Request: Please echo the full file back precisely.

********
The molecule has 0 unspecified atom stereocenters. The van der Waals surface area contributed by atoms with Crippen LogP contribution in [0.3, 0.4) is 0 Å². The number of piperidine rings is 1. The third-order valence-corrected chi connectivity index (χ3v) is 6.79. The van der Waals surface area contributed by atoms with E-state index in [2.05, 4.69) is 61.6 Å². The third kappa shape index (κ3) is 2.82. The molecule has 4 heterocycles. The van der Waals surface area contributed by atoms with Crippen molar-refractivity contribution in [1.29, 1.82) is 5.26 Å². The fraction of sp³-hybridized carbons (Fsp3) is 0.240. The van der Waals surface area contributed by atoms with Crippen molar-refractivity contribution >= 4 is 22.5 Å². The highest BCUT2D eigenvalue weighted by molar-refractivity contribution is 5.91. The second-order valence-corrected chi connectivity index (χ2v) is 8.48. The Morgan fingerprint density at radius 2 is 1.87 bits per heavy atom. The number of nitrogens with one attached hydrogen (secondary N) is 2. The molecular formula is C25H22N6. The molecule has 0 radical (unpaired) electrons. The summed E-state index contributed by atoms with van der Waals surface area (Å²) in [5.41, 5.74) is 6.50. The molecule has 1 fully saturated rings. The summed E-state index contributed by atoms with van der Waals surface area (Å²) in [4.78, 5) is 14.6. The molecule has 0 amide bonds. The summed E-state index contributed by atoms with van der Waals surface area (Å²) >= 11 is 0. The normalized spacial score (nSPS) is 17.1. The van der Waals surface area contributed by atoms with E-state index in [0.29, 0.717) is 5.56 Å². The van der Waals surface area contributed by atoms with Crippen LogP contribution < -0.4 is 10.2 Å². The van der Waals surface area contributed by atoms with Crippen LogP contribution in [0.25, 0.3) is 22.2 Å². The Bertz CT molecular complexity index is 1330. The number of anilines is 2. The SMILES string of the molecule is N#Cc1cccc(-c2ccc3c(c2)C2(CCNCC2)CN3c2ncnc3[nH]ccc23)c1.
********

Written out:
The molecule has 0 unspecified atom stereocenters. The van der Waals surface area contributed by atoms with Crippen LogP contribution in [0.3, 0.4) is 0 Å². The number of piperidine rings is 1. The third-order valence-corrected chi connectivity index (χ3v) is 6.79. The van der Waals surface area contributed by atoms with E-state index in [2.05, 4.69) is 61.6 Å². The third kappa shape index (κ3) is 2.82. The molecule has 4 heterocycles. The van der Waals surface area contributed by atoms with Crippen molar-refractivity contribution in [1.29, 1.82) is 5.26 Å². The fraction of sp³-hybridized carbons (Fsp3) is 0.240. The van der Waals surface area contributed by atoms with Crippen molar-refractivity contribution >= 4 is 22.5 Å². The highest BCUT2D eigenvalue weighted by molar-refractivity contribution is 5.91. The second-order valence-corrected chi connectivity index (χ2v) is 8.48. The Morgan fingerprint density at radius 2 is 1.87 bits per heavy atom. The number of nitrogens with one attached hydrogen (secondary N) is 2. The molecular formula is C25H22N6. The molecule has 0 radical (unpaired) electrons. The summed E-state index contributed by atoms with van der Waals surface area (Å²) in [5.41, 5.74) is 6.50. The molecule has 1 fully saturated rings. The summed E-state index contributed by atoms with van der Waals surface area (Å²) in [4.78, 5) is 14.6. The molecule has 0 amide bonds. The summed E-state index contributed by atoms with van der Waals surface area (Å²) >= 11 is 0. The normalized spacial score (nSPS) is 17.1. The van der Waals surface area contributed by atoms with E-state index in [0.29, 0.717) is 5.56 Å². The van der Waals surface area contributed by atoms with Crippen LogP contribution < -0.4 is 10.2 Å². The van der Waals surface area contributed by atoms with Crippen LogP contribution in [0.25, 0.3) is 22.2 Å². The Bertz CT molecular complexity index is 1330. The number of anilines is 2. The SMILES string of the molecule is N#Cc1cccc(-c2ccc3c(c2)C2(CCNCC2)CN3c2ncnc3[nH]ccc23)c1.